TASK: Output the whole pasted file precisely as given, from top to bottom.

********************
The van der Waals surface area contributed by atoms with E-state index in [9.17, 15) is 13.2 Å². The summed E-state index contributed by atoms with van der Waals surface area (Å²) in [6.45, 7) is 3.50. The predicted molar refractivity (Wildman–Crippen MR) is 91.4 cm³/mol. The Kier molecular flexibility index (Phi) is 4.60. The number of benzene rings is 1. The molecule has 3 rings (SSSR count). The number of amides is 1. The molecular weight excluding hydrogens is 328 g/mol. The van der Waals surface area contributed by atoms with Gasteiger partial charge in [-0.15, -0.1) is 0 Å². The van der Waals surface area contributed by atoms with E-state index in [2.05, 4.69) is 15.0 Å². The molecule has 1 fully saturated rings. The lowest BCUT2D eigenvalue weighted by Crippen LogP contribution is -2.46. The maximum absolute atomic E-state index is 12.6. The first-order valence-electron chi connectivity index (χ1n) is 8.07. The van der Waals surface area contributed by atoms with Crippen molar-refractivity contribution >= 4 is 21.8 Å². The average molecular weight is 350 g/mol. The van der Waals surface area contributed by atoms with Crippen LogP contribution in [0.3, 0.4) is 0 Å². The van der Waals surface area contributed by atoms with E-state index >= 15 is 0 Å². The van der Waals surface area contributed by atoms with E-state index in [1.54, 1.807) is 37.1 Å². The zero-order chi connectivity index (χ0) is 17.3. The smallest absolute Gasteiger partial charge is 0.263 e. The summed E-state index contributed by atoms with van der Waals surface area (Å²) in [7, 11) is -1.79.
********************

The van der Waals surface area contributed by atoms with E-state index in [9.17, 15) is 13.2 Å². The summed E-state index contributed by atoms with van der Waals surface area (Å²) in [6.45, 7) is 3.50. The predicted molar refractivity (Wildman–Crippen MR) is 91.4 cm³/mol. The Kier molecular flexibility index (Phi) is 4.60. The number of benzene rings is 1. The molecule has 3 rings (SSSR count). The number of amides is 1. The molecular weight excluding hydrogens is 328 g/mol. The van der Waals surface area contributed by atoms with Gasteiger partial charge in [-0.15, -0.1) is 0 Å². The van der Waals surface area contributed by atoms with E-state index in [2.05, 4.69) is 15.0 Å². The molecule has 1 fully saturated rings. The lowest BCUT2D eigenvalue weighted by Crippen LogP contribution is -2.46. The maximum absolute atomic E-state index is 12.6. The first-order valence-electron chi connectivity index (χ1n) is 8.07. The van der Waals surface area contributed by atoms with Crippen molar-refractivity contribution >= 4 is 21.8 Å². The average molecular weight is 350 g/mol. The van der Waals surface area contributed by atoms with Crippen LogP contribution in [0.3, 0.4) is 0 Å². The van der Waals surface area contributed by atoms with E-state index >= 15 is 0 Å². The van der Waals surface area contributed by atoms with E-state index in [1.54, 1.807) is 37.1 Å². The zero-order chi connectivity index (χ0) is 17.3. The smallest absolute Gasteiger partial charge is 0.263 e. The summed E-state index contributed by atoms with van der Waals surface area (Å²) in [7, 11) is -1.79.